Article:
In this brief analysis and evaluation, we shall consider the Ottoman Empire and Turkey as a single concept, since ‘neo-Ottomanism’ is currently all the rage in Turkey, even if it simply reflects the hubris of the post-imperial rigor mortis of an empire that died formally in 1923. Before looking at the last few years, let us note that, even when the Russian Empire was in a weakened state, it won most of its wars against the Ottomans, between the Sixteenth and Twentieth centuries, and the one that it did not win quickly and decisively, by taking Constantinople – was the result of mainly English intervention.
In its later days, the Ottoman Empire was indeed maintained by the British and Austro-Hungarians, for their own selfish strategic reasons. Today it is the US and their foreign policy subset Britain that prop up Turkey, through Turkish NATO membership (dating from 1952), the IMF, arms supplies, and turning a blind eye to the illegal occupation of Cyprus.
In 1919, as the Ottoman Empire was in terminal decline, a famous British diplomat wrote: ‘For the Turks I had, and have, no sympathy whatsoever. Long residence at Constantinople has convinced me that behind his mask of indolence, the Turk conceals instances of the most brutal savagery. This conviction was not diminished by his behaviour towards the Kut garrison or towards the Armenians within his border. The Turks have contributed nothing whatsoever towards the progress of humanity: they are a race of Anatolian marauders: I desired only in the Peace Treaty that they be relegated to Anatolia.’
But it was not to be: Venizelos’ over-ambitious policy and Greece’s allies consequently ‘betraying’ it meant that the new state of Turkey would control not only Constantinople but Eastern Thrace. And for that, Russia, of all countries, played an important rôle: in 1920, Lenin supplied Ataturk with gold and weapons (yes, the opportunist Ataturk ‘admired’ Lenin for a while!). Why? Because Russia’s traditional friend, Greece, betrayed her by fighting the Bolsheviks in the Ukraine. Plastiras proved to be Britain’s terrier. The Treaty of Kars established Turkey’s borders with the Soviet Union. Since then, Turkey has been key in the Anglo-Saxon’s anti-Soviet and then anti-Russian policies, to the point where Turkey, knowing its geographical importance, has prostituted itself to gain maximum advantage, epitomised perhaps by the invasion of Cyprus, allowed by the US, because of the latter’s radar and military installations in Turkey. Let us remember that it was Turkey’s willingness to allow US nuclear missiles on her territory that precipitated the Cuban missile crisis. Even Turkey’s cowardly shooting down of a Russian aircraft and murder of a pilot was only possible because Turkey immediately rushed into NATO’s underpants for protection.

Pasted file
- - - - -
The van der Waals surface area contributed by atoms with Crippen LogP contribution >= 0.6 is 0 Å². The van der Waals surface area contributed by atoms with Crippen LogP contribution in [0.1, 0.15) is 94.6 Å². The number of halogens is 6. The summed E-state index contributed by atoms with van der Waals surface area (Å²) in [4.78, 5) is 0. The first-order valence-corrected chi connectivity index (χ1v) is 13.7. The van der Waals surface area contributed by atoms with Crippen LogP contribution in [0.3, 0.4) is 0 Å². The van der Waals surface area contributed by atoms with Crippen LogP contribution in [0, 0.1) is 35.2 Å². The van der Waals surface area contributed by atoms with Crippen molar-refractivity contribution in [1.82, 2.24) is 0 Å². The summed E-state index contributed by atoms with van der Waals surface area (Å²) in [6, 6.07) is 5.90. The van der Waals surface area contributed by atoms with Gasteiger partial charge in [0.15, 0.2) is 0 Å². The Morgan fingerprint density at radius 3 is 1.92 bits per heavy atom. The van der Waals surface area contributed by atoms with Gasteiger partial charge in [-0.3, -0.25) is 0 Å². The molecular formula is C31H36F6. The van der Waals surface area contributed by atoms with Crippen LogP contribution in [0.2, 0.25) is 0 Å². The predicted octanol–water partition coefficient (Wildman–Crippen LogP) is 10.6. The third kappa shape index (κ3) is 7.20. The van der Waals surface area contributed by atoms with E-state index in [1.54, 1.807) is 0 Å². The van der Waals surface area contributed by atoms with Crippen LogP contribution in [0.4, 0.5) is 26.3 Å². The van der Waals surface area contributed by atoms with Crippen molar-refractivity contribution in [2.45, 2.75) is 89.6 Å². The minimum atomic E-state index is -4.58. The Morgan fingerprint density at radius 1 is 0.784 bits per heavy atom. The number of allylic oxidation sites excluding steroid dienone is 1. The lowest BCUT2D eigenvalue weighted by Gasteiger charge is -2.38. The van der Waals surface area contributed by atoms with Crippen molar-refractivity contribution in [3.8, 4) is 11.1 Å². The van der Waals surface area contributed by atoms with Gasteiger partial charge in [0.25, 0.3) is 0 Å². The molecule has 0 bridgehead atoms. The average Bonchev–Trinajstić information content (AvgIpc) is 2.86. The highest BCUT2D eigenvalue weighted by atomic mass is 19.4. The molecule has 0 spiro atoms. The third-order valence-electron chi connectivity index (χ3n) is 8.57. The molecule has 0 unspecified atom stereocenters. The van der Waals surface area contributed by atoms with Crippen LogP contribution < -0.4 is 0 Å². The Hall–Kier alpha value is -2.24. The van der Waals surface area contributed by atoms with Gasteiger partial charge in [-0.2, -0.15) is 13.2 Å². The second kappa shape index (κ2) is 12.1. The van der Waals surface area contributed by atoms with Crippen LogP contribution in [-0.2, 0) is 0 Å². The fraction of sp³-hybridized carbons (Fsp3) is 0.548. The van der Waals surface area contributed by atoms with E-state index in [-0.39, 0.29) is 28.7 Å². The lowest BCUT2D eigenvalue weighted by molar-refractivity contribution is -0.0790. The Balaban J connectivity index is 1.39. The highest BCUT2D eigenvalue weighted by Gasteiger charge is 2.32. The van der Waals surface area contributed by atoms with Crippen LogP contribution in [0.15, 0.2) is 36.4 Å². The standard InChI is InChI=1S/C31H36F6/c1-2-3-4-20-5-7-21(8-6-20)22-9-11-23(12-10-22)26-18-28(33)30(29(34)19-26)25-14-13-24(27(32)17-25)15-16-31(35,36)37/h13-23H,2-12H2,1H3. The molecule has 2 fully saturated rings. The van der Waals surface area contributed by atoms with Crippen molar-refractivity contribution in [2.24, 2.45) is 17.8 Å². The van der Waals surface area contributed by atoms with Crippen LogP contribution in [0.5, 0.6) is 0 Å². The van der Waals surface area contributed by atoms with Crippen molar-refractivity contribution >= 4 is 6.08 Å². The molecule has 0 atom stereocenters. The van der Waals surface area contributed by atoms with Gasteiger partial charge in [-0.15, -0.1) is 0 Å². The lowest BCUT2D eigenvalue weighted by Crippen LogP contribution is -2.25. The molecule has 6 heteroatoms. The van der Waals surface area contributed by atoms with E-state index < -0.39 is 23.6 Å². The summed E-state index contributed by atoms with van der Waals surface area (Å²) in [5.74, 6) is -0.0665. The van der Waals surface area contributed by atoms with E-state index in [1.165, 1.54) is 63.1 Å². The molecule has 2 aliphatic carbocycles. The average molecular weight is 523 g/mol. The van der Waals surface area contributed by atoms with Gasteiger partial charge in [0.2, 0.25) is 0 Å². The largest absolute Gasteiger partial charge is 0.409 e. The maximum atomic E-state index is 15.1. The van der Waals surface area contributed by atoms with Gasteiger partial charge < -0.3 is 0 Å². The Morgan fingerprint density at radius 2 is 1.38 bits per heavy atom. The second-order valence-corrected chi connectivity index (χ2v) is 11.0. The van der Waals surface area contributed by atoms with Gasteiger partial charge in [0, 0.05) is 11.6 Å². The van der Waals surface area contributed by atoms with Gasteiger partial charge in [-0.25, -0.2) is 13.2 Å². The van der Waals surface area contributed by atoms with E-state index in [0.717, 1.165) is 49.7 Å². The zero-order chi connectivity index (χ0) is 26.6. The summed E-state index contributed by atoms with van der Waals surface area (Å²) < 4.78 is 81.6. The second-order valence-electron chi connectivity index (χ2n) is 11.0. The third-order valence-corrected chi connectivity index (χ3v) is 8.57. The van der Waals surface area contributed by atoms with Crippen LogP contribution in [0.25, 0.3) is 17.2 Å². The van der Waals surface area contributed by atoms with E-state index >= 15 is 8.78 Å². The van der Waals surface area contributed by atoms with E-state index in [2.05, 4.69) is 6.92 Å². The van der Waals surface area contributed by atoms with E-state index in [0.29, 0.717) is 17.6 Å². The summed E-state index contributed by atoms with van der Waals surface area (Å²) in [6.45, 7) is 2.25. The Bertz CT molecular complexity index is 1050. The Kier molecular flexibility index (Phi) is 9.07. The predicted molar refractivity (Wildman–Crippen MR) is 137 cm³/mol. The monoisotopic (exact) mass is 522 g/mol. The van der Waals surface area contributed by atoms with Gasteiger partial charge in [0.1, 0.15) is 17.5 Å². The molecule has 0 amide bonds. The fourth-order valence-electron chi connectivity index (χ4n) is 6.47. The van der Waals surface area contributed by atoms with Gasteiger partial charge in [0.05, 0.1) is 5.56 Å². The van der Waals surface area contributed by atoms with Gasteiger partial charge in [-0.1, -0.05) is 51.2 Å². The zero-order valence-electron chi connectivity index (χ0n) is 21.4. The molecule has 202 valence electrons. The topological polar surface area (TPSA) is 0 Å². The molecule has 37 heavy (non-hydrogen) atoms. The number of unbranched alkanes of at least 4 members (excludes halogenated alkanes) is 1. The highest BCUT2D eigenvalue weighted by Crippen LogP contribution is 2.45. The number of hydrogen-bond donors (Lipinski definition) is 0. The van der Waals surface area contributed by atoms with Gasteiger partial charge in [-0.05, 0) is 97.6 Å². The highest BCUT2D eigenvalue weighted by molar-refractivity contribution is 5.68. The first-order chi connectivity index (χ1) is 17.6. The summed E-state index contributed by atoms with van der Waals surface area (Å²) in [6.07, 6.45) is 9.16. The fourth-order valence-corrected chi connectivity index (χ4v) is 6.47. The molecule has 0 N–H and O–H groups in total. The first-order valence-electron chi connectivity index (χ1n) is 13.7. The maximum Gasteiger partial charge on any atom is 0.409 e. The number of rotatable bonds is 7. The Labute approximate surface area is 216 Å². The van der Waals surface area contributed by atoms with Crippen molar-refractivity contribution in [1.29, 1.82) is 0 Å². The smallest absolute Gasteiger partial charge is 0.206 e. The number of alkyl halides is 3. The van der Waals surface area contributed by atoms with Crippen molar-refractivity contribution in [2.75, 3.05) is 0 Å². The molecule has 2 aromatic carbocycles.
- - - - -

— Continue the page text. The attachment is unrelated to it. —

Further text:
Seen in the above context, it is quite possible that without Britain’s and the US’s irrational fear of Russia, Turkey as we know it would not exist or would at least be far smaller than it is. In contrast with Russia, an old country with a serious identity, Turks do not always know who they are. Ninety-three years is not a long time in the history of states. The Young Turks and Ataturk were desperate to ape West European habits, perhaps because they were unsure as to who exactly they were, or did not feel cultured enough. They even scrapped their Arab alphabet for the Roman one, and discarded many Arabic words for Turkified European ones.
Many educated Turks are desperate for Turkey to become an EU member, perhaps envious about their ‘sophisticated’ neighbours. Another British diplomat wrote: ‘Admittedly there are European ethnic strains in the people, but not so strong as the Asian. And their singular language is Central Asian in origin. There is no natural reason why the Turks should be so insistent on their European connexion. It is largely the dictum of Kamal Atatürk that makes them.’
Modern Turkey is a strange amalgam of Western structures underpinned by Ottoman habits. Their various governments, whether military or not, are still heavily influenced by its huge military, and the contradiction between religion and secularism stills bedevils its development. Russia knows this, and knows that the bazaar mentality prevails in Turkish foreign policy. Rather than provoke a collapse of the shaky Turkish state, Russia prefers to weaken a neurotic NATO, and eventually bring Turkey into its sphere of influence, in the interests of Middle Eastern stability.